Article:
The business acumen of the Tamils is shown in the special terms used by them to refer even to the minutest fractions in calculation. To cite some examples, the term immi referred to the fraction of 1/320 x 1/7. And one-seventh of this fraction was termed as anu. One-eleventh of an anu was known as mummi and one ninth of a mummi was termed kuNam.
The renowned Sanskrit epics the Raamayanaa and the Mahaabhaarata also speak about the Tamil country and in particular the importance of Madurai as the capital of the Paandyaa kings. Megasthenes, who came to India during the period of Chandragupta Maurya, refers to the Paandya country and its polity. The edicts of the famous Indian Emperor Asoka also mention that during his rule the Tamil kings in the far south of India enjoyed political independence.
Antiquity of Tamil Grammatical Works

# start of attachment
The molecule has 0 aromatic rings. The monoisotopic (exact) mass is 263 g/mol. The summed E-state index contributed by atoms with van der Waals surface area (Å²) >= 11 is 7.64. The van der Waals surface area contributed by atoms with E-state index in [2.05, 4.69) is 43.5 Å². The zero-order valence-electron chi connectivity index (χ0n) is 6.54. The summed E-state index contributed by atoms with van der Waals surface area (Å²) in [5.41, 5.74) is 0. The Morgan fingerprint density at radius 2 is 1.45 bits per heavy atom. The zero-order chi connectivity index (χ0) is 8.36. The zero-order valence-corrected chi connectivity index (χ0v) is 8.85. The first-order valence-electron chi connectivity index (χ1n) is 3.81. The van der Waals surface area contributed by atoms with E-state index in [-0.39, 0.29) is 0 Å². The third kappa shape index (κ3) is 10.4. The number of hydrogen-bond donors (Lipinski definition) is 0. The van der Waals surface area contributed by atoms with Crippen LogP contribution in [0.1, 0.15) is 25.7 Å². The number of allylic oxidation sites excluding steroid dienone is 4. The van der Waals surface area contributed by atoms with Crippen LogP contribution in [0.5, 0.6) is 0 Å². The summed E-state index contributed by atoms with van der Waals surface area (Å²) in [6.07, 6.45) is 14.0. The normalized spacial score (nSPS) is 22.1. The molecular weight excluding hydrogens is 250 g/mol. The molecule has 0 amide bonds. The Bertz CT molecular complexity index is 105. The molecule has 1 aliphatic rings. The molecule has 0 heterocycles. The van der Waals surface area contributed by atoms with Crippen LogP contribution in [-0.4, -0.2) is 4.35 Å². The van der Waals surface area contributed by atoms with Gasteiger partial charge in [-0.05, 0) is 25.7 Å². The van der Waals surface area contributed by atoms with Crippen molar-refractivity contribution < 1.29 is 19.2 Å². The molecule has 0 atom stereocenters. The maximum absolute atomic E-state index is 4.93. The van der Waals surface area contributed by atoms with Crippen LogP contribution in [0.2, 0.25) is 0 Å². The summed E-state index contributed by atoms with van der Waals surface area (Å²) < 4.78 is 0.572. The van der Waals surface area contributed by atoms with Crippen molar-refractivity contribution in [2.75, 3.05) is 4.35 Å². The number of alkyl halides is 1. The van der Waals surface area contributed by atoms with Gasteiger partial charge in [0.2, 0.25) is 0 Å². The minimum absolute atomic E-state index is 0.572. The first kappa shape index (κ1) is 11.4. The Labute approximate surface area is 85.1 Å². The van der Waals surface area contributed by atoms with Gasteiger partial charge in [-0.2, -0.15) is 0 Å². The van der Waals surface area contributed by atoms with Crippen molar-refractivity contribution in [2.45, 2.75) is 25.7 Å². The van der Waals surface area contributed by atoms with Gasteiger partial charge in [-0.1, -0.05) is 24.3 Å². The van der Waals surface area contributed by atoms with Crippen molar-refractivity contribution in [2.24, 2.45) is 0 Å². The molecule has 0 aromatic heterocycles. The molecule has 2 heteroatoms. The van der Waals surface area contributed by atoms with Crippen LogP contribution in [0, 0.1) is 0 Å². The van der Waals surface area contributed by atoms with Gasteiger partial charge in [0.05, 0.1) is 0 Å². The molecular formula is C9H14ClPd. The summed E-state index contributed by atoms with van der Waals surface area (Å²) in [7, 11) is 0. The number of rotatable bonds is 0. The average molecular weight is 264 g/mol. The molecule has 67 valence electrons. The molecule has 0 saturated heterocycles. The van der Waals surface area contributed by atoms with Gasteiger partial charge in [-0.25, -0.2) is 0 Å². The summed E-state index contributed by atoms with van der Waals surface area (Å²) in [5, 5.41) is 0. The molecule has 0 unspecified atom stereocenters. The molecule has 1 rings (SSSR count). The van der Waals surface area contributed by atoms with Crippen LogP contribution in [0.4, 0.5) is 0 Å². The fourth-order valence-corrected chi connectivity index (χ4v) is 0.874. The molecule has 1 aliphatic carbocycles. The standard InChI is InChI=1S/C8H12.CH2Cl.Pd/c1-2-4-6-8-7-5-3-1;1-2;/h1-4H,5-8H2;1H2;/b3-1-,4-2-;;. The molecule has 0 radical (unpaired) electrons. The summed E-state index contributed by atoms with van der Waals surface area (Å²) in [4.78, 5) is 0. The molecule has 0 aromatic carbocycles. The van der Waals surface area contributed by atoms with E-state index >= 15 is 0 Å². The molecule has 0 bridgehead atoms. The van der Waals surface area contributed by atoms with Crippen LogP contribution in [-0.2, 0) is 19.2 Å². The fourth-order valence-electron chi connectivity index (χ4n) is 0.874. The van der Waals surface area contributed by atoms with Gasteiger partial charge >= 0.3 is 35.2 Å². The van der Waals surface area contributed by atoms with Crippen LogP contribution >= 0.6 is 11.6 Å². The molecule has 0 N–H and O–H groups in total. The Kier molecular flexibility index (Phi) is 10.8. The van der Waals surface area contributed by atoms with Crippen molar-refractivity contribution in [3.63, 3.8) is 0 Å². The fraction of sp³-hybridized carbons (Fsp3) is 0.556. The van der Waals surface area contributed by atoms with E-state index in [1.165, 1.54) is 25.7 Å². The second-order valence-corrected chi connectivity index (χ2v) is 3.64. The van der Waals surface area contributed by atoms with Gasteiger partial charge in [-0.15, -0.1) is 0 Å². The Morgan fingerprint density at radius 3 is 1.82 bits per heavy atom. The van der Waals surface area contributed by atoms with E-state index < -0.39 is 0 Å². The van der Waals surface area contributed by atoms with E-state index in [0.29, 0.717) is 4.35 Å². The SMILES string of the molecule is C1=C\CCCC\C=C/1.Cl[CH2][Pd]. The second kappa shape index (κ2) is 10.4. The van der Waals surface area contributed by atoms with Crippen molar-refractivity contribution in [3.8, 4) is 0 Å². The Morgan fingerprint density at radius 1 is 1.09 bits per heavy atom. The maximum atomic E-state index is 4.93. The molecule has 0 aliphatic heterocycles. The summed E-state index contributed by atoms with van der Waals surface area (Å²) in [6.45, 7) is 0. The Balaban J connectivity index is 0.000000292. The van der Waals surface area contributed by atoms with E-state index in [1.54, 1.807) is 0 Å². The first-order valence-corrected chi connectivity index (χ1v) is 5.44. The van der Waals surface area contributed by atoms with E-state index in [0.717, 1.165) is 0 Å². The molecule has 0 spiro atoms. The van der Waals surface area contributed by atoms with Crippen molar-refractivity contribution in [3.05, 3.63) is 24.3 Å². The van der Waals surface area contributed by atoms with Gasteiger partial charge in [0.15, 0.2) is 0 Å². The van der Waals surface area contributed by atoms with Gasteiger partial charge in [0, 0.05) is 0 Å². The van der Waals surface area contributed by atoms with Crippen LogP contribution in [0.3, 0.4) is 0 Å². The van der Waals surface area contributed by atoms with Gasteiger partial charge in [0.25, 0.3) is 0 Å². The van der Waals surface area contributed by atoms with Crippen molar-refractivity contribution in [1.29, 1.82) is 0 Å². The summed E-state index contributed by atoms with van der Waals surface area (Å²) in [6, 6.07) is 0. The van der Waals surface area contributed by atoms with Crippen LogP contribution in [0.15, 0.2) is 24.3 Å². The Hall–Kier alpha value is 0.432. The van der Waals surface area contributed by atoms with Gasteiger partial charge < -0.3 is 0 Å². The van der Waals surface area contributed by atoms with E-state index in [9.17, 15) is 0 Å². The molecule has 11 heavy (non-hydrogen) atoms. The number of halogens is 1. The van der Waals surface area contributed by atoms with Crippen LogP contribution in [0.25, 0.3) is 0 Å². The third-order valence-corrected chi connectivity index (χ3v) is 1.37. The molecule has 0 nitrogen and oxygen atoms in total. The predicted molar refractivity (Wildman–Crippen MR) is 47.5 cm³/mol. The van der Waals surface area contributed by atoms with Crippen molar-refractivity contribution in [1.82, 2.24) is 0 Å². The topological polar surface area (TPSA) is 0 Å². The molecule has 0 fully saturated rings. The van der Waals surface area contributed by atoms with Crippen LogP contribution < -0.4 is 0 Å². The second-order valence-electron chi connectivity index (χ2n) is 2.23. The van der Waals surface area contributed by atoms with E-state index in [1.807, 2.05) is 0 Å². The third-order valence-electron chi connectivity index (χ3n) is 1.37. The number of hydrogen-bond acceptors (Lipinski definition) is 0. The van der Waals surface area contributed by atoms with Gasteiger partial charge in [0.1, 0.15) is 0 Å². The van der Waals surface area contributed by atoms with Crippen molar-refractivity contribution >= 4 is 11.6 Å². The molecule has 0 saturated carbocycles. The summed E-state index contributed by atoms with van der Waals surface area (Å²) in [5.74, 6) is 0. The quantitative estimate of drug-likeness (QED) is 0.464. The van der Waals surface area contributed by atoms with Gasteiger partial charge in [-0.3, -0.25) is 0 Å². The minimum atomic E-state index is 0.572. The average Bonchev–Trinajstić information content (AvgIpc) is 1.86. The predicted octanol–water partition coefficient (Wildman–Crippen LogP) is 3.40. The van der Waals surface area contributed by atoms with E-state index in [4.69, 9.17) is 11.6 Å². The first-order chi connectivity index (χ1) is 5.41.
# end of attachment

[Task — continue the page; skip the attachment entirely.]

Among the ancient grammatical works available, the Tolkappiyam was the earliest and it was written around the third century B.C. There are over two hundred and fifty references in Tolkaappiyam which, provide substantial evidence of the existence of many classical and grammatical works in Tamil prior to Tolkaappiyam itself. It classifies Tamil words into four categories, iyarcol, tiricol, ticaiccol, and vatacol. Iyarcol refers to the words in common use, while tiricol refers to the words used specifically in poetry. Regional words are known as ticaiccol. Words borrowed from Sanskrit are called vatacol. Certain specific rules were stipulated in borrowing words from Sanskrit. The borrowed words were to strictly conform to the Tamil phonetic system and to be written in the Tamil script. All these indicate the sound grammatical basis on which the Tamil language has evolved over the years. Besides, Tolkaappiyam also classifies the Tamil language into centamil and kotuntamil. The former refers to the classical Tamil used exclusively by literati in their works and the latter refers to the colloquial Tamil, spoken by the people. This shows that even in those distant days differences had grown to such an extent as to enable the Tamil grammarians to classify the language into written and spoken.